It’s a common sight in at a city intersection. A man or a woman holds a cardboard sign: “Homeless, Hungry. Please Give. Anything Helps.”
Most motorists, stopped at the light and eager to move on, just ignore the person.
But what should you to do before the light changes?
The Denver-based urban ministry Christ in the City offers some advice.
“Ask the person’s name,” said the group’s tip sheet. “One of our friends on the street told us he went four months without hearing his own name. Ask the person’s name and remember it.”
Those with a regular commute should remember that name and say hello the next time.
“You’ll be amazed how his or her face will light up that you remembered.”
“To love is to know and be known,” Christ in the City said. “And so, the chronically homeless become unknown, they become separated, not just from society but from the experience of love itself.”
The chronically homeless are the most resistant to social services and other help. They’re most likely to have substance abuse or mental health problems.
Erin McCrory, the ministry’s managing director, reflected on their situation.
“They’ve told us that once your reality becomes eating out of garbage cans and you don’t hear your name spoken for months at a time, you accept this is your reality,” McCrory told the Denver Catholic Register. “Their spirits are broken and they are lacking in hope and faith in people.”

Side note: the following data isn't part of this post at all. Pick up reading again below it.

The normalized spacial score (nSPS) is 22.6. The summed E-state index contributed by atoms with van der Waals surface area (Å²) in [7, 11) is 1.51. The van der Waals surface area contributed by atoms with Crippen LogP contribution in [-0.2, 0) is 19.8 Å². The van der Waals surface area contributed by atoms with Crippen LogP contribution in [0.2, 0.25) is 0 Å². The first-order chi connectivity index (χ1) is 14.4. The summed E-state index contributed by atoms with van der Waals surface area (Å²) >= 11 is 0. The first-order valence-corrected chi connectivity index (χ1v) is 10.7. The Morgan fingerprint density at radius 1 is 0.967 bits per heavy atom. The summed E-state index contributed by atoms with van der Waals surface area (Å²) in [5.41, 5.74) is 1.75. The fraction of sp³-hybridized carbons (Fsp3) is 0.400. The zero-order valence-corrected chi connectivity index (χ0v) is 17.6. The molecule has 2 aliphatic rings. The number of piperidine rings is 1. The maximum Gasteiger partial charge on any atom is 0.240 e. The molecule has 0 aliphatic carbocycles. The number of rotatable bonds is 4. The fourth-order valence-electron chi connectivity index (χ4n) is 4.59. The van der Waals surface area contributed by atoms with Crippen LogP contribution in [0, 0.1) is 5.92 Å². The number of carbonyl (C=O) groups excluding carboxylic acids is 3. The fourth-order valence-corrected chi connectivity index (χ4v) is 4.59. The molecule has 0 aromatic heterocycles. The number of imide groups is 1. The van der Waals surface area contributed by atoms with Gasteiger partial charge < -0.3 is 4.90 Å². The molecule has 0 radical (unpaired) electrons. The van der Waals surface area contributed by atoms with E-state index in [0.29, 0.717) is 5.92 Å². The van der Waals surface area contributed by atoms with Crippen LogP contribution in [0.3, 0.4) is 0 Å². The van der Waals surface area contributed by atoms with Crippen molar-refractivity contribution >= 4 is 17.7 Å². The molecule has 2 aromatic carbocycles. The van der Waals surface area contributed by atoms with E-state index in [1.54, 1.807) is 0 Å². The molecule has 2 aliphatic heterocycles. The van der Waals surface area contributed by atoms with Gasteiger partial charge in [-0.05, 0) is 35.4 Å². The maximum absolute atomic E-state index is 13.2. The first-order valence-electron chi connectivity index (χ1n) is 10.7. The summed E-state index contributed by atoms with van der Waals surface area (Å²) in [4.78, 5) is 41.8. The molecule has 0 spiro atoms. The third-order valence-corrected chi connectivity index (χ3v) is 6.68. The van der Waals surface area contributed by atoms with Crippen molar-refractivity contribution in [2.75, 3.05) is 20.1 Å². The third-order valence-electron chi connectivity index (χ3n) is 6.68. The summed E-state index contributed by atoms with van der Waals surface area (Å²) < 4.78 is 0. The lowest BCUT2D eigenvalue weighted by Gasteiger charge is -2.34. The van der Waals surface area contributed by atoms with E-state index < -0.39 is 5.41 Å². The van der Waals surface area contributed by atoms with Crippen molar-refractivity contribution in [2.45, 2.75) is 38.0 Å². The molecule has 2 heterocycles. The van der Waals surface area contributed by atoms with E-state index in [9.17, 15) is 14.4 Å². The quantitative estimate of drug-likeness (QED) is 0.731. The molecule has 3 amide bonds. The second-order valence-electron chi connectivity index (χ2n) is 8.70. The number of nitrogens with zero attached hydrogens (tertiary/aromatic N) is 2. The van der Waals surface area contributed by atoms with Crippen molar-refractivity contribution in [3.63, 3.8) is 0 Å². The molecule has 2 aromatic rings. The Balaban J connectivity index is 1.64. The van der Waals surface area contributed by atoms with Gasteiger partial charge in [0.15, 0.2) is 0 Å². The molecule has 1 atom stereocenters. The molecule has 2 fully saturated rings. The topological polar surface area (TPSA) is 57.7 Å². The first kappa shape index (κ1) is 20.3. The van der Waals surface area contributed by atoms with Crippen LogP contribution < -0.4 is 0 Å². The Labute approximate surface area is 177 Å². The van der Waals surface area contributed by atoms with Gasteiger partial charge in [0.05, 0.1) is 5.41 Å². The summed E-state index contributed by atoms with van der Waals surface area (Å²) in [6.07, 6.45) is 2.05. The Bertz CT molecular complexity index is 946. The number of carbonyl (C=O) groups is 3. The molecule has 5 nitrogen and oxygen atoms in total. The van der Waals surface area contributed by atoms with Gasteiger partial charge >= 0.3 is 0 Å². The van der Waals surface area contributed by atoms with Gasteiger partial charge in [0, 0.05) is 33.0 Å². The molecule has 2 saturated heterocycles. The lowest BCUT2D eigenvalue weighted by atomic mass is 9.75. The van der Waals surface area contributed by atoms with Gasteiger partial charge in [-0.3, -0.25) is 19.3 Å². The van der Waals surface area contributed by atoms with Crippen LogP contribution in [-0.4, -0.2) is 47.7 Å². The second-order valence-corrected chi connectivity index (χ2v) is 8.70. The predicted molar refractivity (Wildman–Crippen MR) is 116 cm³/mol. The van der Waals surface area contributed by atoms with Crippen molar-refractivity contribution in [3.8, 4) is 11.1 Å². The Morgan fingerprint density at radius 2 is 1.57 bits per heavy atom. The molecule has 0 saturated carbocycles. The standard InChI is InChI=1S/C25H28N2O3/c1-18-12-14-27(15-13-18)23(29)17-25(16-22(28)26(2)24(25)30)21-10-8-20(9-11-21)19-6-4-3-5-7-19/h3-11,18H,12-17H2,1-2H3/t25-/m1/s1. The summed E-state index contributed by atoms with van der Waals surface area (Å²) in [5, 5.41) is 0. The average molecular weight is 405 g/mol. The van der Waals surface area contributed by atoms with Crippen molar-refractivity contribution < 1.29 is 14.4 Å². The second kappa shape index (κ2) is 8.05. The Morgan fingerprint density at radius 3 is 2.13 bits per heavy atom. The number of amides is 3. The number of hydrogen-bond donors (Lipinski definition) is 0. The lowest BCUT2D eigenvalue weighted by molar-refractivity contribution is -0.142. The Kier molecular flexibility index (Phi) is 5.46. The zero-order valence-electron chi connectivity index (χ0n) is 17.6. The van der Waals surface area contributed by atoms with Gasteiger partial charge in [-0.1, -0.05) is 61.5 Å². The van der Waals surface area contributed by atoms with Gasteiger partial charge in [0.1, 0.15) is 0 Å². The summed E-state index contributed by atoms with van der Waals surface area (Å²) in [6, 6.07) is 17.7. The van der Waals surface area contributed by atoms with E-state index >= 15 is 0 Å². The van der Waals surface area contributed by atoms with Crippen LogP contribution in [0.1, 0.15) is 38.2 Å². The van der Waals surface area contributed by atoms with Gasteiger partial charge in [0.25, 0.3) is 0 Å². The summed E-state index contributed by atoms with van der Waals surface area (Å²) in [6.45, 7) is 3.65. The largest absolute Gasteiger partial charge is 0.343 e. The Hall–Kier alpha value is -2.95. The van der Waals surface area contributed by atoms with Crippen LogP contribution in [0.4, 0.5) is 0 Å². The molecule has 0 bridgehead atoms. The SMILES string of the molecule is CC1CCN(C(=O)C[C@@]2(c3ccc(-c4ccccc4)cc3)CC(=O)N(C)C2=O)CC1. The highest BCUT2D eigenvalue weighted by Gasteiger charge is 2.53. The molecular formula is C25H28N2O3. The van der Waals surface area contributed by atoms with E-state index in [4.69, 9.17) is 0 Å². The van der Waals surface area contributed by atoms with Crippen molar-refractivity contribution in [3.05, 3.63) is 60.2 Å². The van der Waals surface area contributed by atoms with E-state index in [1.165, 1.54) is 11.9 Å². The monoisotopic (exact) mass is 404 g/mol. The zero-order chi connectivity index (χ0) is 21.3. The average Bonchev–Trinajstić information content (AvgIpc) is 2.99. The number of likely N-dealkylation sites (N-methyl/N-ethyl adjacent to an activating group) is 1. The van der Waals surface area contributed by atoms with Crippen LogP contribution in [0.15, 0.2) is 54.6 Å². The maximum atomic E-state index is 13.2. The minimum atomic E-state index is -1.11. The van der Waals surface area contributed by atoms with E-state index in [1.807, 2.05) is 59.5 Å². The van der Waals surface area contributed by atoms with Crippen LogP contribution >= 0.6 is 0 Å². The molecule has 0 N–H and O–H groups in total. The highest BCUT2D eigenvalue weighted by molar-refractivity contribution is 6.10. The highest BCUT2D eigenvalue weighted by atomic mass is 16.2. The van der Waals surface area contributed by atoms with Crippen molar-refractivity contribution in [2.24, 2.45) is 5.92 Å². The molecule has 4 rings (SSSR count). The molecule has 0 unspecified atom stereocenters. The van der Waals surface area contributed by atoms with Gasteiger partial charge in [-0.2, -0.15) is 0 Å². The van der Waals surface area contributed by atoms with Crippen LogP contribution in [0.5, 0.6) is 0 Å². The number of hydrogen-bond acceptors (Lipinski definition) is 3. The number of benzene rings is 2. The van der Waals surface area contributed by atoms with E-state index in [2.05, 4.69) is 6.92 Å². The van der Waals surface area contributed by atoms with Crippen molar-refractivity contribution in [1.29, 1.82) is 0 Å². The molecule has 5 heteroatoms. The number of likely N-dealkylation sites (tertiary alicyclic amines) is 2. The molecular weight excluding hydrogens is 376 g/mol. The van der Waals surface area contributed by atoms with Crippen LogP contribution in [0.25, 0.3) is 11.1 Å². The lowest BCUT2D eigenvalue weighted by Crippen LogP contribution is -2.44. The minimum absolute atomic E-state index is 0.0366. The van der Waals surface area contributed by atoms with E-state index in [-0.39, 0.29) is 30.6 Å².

There are other ways of making personal contact.
“Reach out and offer a handshake,” the group’s tip sheet advised. “This simple gesture breaks a barrier and expresses that you recognize their dignity. One moment of awkwardness for you can be the highlight of the day for him or her.”
Each year, a new team of Christ in the City missionaries gathers in Denver for efforts such as homeless outreach. About 25 young missionaries volunteer for two years, receiving spiritual and academic formation in their time of service.
The group says one missionary alone reaches 500 homeless and engages 80-100 volunteers to engage in more than 62,000 hours of service for the homeless.
The group advises people to give more practical items in lieu of money, like socks, water, Gatorade, or gloves. Those who give food should keep in mind that people who live on the street often have teeth problems and can’t eat hard granola bars or apples. Soft foods like bananas or soft-baked granola bars are more edible.
“Giving money is a personal decision that requires discernment. Gift cards can be a better alternative to cash,” Christ in the City said. Items showing personal care are more likely to keep a focus on friendship.
“Your love and compassion is more effective than five bucks,” the group added.
The group’s final piece of advice?
“Offer to pray for them, and mean it,” Christ in the City said. “We try to be another Christ to our friends on the street, but we accept that we can only do so much. The rest we leave up to God in prayer. He loves our friends more than we ever could.”
The organization has had requests to expand into five other dioceses.